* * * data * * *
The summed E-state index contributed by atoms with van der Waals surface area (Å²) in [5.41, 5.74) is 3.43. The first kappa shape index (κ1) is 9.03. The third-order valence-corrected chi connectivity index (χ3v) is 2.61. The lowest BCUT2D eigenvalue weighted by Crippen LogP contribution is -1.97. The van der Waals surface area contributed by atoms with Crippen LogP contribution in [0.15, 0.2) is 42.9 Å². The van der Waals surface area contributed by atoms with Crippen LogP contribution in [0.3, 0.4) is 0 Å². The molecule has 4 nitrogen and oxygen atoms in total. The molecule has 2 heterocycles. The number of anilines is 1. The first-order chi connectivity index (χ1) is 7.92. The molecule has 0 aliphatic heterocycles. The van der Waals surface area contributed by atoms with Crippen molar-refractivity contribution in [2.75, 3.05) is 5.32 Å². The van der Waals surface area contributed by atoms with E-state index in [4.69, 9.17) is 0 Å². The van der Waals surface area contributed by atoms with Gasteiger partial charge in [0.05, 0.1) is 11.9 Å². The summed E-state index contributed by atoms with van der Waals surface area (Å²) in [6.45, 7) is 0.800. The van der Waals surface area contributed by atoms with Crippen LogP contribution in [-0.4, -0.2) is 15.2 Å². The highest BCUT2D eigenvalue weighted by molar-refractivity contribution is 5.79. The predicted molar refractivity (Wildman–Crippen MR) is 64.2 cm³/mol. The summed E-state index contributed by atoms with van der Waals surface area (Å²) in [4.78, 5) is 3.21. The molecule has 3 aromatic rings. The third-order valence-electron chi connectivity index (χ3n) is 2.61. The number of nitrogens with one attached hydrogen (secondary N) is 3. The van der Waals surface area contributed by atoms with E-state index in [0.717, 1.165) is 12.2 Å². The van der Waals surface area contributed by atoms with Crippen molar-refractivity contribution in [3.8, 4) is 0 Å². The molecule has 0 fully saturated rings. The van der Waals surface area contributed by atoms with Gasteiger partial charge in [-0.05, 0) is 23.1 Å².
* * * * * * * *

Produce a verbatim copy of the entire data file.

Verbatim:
The summed E-state index contributed by atoms with van der Waals surface area (Å²) in [5.41, 5.74) is 3.43. The first kappa shape index (κ1) is 9.03. The third-order valence-corrected chi connectivity index (χ3v) is 2.61. The lowest BCUT2D eigenvalue weighted by Crippen LogP contribution is -1.97. The van der Waals surface area contributed by atoms with Crippen LogP contribution in [0.15, 0.2) is 42.9 Å². The van der Waals surface area contributed by atoms with Crippen LogP contribution in [0.3, 0.4) is 0 Å². The molecule has 4 nitrogen and oxygen atoms in total. The molecule has 2 heterocycles. The number of anilines is 1. The first-order chi connectivity index (χ1) is 7.92. The molecule has 0 aliphatic heterocycles. The van der Waals surface area contributed by atoms with Crippen molar-refractivity contribution in [2.75, 3.05) is 5.32 Å². The van der Waals surface area contributed by atoms with E-state index in [4.69, 9.17) is 0 Å². The van der Waals surface area contributed by atoms with Gasteiger partial charge in [0.05, 0.1) is 11.9 Å². The summed E-state index contributed by atoms with van der Waals surface area (Å²) in [6.45, 7) is 0.800. The van der Waals surface area contributed by atoms with Crippen LogP contribution in [-0.4, -0.2) is 15.2 Å². The highest BCUT2D eigenvalue weighted by molar-refractivity contribution is 5.79. The predicted molar refractivity (Wildman–Crippen MR) is 64.2 cm³/mol. The summed E-state index contributed by atoms with van der Waals surface area (Å²) in [4.78, 5) is 3.21. The molecule has 3 aromatic rings. The third-order valence-electron chi connectivity index (χ3n) is 2.61. The number of nitrogens with one attached hydrogen (secondary N) is 3. The van der Waals surface area contributed by atoms with E-state index in [0.717, 1.165) is 12.2 Å². The van der Waals surface area contributed by atoms with Crippen molar-refractivity contribution in [3.8, 4) is 0 Å². The molecule has 0 fully saturated rings. The van der Waals surface area contributed by atoms with Gasteiger partial charge in [-0.05, 0) is 23.1 Å².